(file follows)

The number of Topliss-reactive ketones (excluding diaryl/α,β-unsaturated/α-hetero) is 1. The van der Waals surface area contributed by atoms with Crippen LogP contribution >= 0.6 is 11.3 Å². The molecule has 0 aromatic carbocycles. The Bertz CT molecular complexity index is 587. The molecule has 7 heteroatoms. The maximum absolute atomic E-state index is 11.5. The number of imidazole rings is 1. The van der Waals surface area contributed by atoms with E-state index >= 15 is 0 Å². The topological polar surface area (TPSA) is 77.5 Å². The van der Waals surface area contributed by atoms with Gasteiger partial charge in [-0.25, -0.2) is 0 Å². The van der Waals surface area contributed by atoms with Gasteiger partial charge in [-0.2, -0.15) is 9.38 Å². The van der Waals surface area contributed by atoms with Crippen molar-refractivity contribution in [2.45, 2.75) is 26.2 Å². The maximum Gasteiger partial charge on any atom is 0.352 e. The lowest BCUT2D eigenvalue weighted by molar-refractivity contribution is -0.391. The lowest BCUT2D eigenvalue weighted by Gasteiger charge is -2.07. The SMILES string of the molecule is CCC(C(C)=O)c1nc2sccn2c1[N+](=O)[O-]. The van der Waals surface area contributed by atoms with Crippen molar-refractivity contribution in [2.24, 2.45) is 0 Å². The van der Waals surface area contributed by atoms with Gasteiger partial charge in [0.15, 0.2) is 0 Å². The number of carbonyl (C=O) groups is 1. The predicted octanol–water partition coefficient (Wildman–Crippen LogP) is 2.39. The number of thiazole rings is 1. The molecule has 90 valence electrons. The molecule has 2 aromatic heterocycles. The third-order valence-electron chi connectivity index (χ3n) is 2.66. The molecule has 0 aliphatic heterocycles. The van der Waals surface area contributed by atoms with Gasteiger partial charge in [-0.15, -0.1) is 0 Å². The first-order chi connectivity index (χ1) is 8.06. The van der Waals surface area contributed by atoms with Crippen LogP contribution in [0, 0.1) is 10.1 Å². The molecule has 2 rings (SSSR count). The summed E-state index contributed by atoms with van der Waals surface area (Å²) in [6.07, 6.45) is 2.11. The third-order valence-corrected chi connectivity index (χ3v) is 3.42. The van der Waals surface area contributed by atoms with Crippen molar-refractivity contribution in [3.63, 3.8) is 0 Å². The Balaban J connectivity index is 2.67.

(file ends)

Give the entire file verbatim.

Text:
The number of Topliss-reactive ketones (excluding diaryl/α,β-unsaturated/α-hetero) is 1. The van der Waals surface area contributed by atoms with Crippen LogP contribution >= 0.6 is 11.3 Å². The molecule has 0 aromatic carbocycles. The Bertz CT molecular complexity index is 587. The molecule has 7 heteroatoms. The maximum absolute atomic E-state index is 11.5. The number of imidazole rings is 1. The van der Waals surface area contributed by atoms with E-state index >= 15 is 0 Å². The topological polar surface area (TPSA) is 77.5 Å². The van der Waals surface area contributed by atoms with Gasteiger partial charge in [-0.25, -0.2) is 0 Å². The van der Waals surface area contributed by atoms with Gasteiger partial charge in [-0.2, -0.15) is 9.38 Å². The van der Waals surface area contributed by atoms with Crippen molar-refractivity contribution in [2.45, 2.75) is 26.2 Å². The maximum Gasteiger partial charge on any atom is 0.352 e. The lowest BCUT2D eigenvalue weighted by molar-refractivity contribution is -0.391. The lowest BCUT2D eigenvalue weighted by Gasteiger charge is -2.07. The SMILES string of the molecule is CCC(C(C)=O)c1nc2sccn2c1[N+](=O)[O-]. The van der Waals surface area contributed by atoms with Crippen molar-refractivity contribution in [2.24, 2.45) is 0 Å². The van der Waals surface area contributed by atoms with Gasteiger partial charge in [0.15, 0.2) is 0 Å². The number of carbonyl (C=O) groups is 1. The predicted octanol–water partition coefficient (Wildman–Crippen LogP) is 2.39. The number of thiazole rings is 1. The molecule has 90 valence electrons. The molecule has 2 aromatic heterocycles. The third-order valence-electron chi connectivity index (χ3n) is 2.66. The molecule has 0 aliphatic heterocycles. The van der Waals surface area contributed by atoms with Gasteiger partial charge in [-0.15, -0.1) is 0 Å². The first-order chi connectivity index (χ1) is 8.06. The van der Waals surface area contributed by atoms with Crippen LogP contribution in [0, 0.1) is 10.1 Å². The molecule has 2 rings (SSSR count). The summed E-state index contributed by atoms with van der Waals surface area (Å²) in [6.07, 6.45) is 2.11. The third-order valence-corrected chi connectivity index (χ3v) is 3.42. The van der Waals surface area contributed by atoms with Crippen molar-refractivity contribution in [3.63, 3.8) is 0 Å². The Balaban J connectivity index is 2.67.